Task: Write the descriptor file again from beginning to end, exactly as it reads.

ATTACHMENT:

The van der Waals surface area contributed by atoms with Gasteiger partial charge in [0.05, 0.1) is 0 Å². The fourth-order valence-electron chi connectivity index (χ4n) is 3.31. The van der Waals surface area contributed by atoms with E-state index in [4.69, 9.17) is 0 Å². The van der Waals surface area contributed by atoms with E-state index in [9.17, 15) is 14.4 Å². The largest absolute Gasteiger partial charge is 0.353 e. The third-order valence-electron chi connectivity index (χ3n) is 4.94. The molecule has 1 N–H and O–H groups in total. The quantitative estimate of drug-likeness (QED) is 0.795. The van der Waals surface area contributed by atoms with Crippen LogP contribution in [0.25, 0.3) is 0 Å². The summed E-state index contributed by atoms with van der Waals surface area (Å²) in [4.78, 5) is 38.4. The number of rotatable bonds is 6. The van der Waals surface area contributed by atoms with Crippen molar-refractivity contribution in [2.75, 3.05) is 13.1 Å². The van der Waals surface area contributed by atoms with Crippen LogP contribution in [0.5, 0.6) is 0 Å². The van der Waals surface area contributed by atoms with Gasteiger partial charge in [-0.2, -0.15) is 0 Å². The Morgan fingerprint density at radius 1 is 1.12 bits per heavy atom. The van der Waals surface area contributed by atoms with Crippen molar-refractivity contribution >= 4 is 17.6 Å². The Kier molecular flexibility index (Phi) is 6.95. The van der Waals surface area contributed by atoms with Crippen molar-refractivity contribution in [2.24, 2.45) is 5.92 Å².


The van der Waals surface area contributed by atoms with Gasteiger partial charge in [0.05, 0.1) is 0 Å². The fourth-order valence-electron chi connectivity index (χ4n) is 3.31. The van der Waals surface area contributed by atoms with E-state index in [4.69, 9.17) is 0 Å². The van der Waals surface area contributed by atoms with E-state index in [9.17, 15) is 14.4 Å². The largest absolute Gasteiger partial charge is 0.353 e. The third-order valence-electron chi connectivity index (χ3n) is 4.94. The molecule has 1 N–H and O–H groups in total. The quantitative estimate of drug-likeness (QED) is 0.795. The van der Waals surface area contributed by atoms with Crippen LogP contribution in [0.25, 0.3) is 0 Å². The summed E-state index contributed by atoms with van der Waals surface area (Å²) in [4.78, 5) is 38.4. The number of rotatable bonds is 6. The van der Waals surface area contributed by atoms with Crippen molar-refractivity contribution in [2.75, 3.05) is 13.1 Å². The van der Waals surface area contributed by atoms with Crippen LogP contribution in [0.5, 0.6) is 0 Å². The van der Waals surface area contributed by atoms with Gasteiger partial charge in [-0.2, -0.15) is 0 Å². The Morgan fingerprint density at radius 1 is 1.12 bits per heavy atom. The van der Waals surface area contributed by atoms with Crippen molar-refractivity contribution >= 4 is 17.6 Å². The Kier molecular flexibility index (Phi) is 6.95. The van der Waals surface area contributed by atoms with Crippen molar-refractivity contribution in [2.24, 2.45) is 5.92 Å².